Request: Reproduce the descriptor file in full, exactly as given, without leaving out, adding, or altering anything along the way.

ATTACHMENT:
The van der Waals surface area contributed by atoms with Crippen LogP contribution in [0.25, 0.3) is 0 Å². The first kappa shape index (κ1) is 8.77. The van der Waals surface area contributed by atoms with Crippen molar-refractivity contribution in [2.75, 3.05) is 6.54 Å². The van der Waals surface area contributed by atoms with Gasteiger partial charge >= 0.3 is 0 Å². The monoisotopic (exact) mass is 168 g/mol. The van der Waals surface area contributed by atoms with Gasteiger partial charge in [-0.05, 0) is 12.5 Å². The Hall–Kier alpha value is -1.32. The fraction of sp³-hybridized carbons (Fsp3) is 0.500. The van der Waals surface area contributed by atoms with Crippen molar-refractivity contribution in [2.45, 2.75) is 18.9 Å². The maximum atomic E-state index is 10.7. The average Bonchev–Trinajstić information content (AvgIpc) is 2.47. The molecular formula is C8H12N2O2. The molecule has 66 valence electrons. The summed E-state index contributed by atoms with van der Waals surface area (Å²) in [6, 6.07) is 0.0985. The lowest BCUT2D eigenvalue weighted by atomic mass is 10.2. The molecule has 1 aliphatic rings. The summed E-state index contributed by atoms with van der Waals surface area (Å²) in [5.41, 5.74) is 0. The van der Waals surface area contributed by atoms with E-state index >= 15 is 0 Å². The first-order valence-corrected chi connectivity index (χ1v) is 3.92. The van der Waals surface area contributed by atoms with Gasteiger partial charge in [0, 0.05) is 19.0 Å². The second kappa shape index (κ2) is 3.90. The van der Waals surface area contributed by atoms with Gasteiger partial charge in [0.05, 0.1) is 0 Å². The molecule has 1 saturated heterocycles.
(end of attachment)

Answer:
The van der Waals surface area contributed by atoms with Crippen LogP contribution in [0.25, 0.3) is 0 Å². The first kappa shape index (κ1) is 8.77. The van der Waals surface area contributed by atoms with Crippen molar-refractivity contribution in [2.75, 3.05) is 6.54 Å². The van der Waals surface area contributed by atoms with Gasteiger partial charge >= 0.3 is 0 Å². The monoisotopic (exact) mass is 168 g/mol. The van der Waals surface area contributed by atoms with Gasteiger partial charge in [-0.05, 0) is 12.5 Å². The Hall–Kier alpha value is -1.32. The fraction of sp³-hybridized carbons (Fsp3) is 0.500. The van der Waals surface area contributed by atoms with Crippen molar-refractivity contribution in [2.45, 2.75) is 18.9 Å². The maximum atomic E-state index is 10.7. The average Bonchev–Trinajstić information content (AvgIpc) is 2.47. The molecular formula is C8H12N2O2. The molecule has 66 valence electrons. The summed E-state index contributed by atoms with van der Waals surface area (Å²) in [6, 6.07) is 0.0985. The lowest BCUT2D eigenvalue weighted by atomic mass is 10.2. The molecule has 1 aliphatic rings. The summed E-state index contributed by atoms with van der Waals surface area (Å²) in [5.41, 5.74) is 0. The van der Waals surface area contributed by atoms with E-state index >= 15 is 0 Å². The first-order valence-corrected chi connectivity index (χ1v) is 3.92. The van der Waals surface area contributed by atoms with Gasteiger partial charge in [0, 0.05) is 19.0 Å². The second kappa shape index (κ2) is 3.90. The van der Waals surface area contributed by atoms with Gasteiger partial charge in [0.05, 0.1) is 0 Å². The molecule has 1 saturated heterocycles.